Effective Project Leadership in Economic Development

When I worked in the private sector, the roles and responsibilities of different Departments were fairly well defined, and the priorities of the Organization were articulated in a Corporate Strategic Plan understood by all managers. In the public sector though, things are far less clear and the need for strong leadership in managing economic development projects feels even more critical to success.

My first challenge in economic development was to lead the creation of a globally competitive Ohio brand to strengthen the state’s competitive position in attracting, retaining and expanding capital investment. I was initially taken aback by the confidence shaking feedback I got indicating the objective was impossible to achieve. Fortunately I didn’t listen and plunged ahead with unbridled enthusiasm.  I had supreme, and admittedly untested, confidence that the skills developed during my P&G career could be leveraged for success.

As they say, ignorance is bliss.  In my case it was absolutely true. The Ohio branding project was a success thanks to the collaborative efforts of a wide range of leaders and great Agency partners.

A year later I had an opportunity to take on another challenge that was similar. This one was to brand Ohio’s Appalachia Region. This time though I had the confidence of knowing my P&G training could be trusted. And, I was excited to prove to myself that the first success was not a fluke.  Despite the perceived magnitude of this particular challenge, Enterprise Appalachia was launched. Evidence to date suggests it is a success as well.

As a result of leading two high profile economic development initiatives, people have been asking me for advice on how to lead their community branding projects. Their questions have encouraged me to reflect on the private sector project leadership principles that when reapplied led to a successful outcome. Hopefully these insights will be helpful to you in leading your own local economic development projects.


  1. Have a clearly articulated and aligned objective. It is best if you can state it in one sentence. And, it is important that your key private and public sector leaders are aligned with the statement.
  2. Don’t let changes to the project objective happen without great difficulty. The value of an aligned objective is to ensure people can execute their part with confidence. Upon reflection, in a world where politics often creates big swings in alignment, having an unwavering North Star was a big contributor to ensuring the project focus needed for success.
  3. Develop a plan that is capable of delivering the project objective. It is important to think the steps through in advance and provide realistic estimates of time required and costs involved. If you need more staff or budget, ask for it. Don’t expect an underpowered project team to deliver the results required.
  4. Be flexible by having contingency plans. Recognize that even the best plans will need to change as new information becomes available or inevitable roadblocks are encountered. Blindly driving to execute the original plan will cause failure. If there is a major scope change in the project, recognize it and incorporate the ramifications in the project delivery expectations.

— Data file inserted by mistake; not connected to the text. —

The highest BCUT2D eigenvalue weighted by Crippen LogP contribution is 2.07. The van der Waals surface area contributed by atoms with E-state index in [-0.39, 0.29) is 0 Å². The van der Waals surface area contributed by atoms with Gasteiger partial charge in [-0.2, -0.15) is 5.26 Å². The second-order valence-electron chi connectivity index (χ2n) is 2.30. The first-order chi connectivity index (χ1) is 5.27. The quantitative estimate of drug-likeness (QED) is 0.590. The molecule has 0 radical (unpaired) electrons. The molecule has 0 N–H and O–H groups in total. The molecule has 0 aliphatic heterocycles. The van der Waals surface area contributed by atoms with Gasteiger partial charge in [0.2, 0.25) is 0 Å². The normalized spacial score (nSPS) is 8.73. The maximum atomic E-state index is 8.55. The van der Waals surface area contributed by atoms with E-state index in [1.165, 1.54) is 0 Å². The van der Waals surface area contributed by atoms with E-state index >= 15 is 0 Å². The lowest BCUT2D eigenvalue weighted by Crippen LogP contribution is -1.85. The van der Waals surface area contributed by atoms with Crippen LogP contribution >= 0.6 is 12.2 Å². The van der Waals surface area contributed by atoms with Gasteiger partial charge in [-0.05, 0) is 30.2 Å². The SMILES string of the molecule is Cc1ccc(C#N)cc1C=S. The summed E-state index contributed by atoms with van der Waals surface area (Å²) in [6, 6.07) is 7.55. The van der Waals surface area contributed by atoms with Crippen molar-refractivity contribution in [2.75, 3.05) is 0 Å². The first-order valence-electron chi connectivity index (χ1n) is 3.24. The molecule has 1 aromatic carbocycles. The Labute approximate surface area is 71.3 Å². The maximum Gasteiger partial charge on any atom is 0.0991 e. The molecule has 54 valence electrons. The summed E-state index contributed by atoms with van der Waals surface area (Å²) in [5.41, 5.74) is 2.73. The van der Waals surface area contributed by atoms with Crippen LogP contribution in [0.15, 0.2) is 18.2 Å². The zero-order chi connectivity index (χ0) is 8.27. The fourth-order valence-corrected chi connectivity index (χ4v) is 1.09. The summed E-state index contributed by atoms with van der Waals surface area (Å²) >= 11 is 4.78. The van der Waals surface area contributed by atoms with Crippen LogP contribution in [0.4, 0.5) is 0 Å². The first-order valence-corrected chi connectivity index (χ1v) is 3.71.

5. Establish major project milestones to help ensure on-going alignment. It is important with long-term projects to create opportunities to celebrate success. Without a reason to acknowledge progress, constituents will lose interest and their attention will refocus on the crisis des jour. By celebrating milestone achievement, it helps retain interest and provides an opportunity to reinforce commitment. Everybody wants to be associated with a winning project. Consequently, as milestones are achieved the positive emotion around the project will gain momentum.
  6. Involve the right people on the team. If you need experts to get the job done right, then drive hard to get the experts assigned to your team. This doesn’t always mean hiring a consultant. You may be amazed to find that much of the expertise you need is available in the private sector and can be made available to the Team.
  7. Know what is going on. Communicate frequently with the people doing the work.  Identify barriers and help get them removed. Pay close attention to morale and constantly reinforce the benefit of successful project completion when you speak with them. If the project runs into a problem, have your team help solve it so they will deepen their personal commitment to a successful outcome.
  8. Tell people what is happening. Produce update reports, have meetings to review projects. Let people stay current on the story of your success as it is being created. Use these opportunities to give public recognition and credit to team members who are contributing at a high level.


It is obviously easier to explain how to successfully lead projects than it is to actually lead them successfully. Leading complex projects in economic development is messy in practice. Politics are real and tend to act as unwelcome wildcards that can quickly and often irrevocably derail a project. Experience in leading initiatives certainly helps. But, even without a lot of personal experience, if you stay focused and understand the process the challenge is a little easier and your odds of success increase. Don’t lose confidence and try not to over complicate the leadership task.

I tried my best to reflect on my experience and capture it in the above tips. I hope you find them helpful. When you feel overwhelmed, reread the tips and determine which area you need to focus on to get back in control.


Your perspective helps enhance the educational value of the discussion. Share your best project leadership tips. Collectively we will create a wonderful primer to help everybody be even better leaders.


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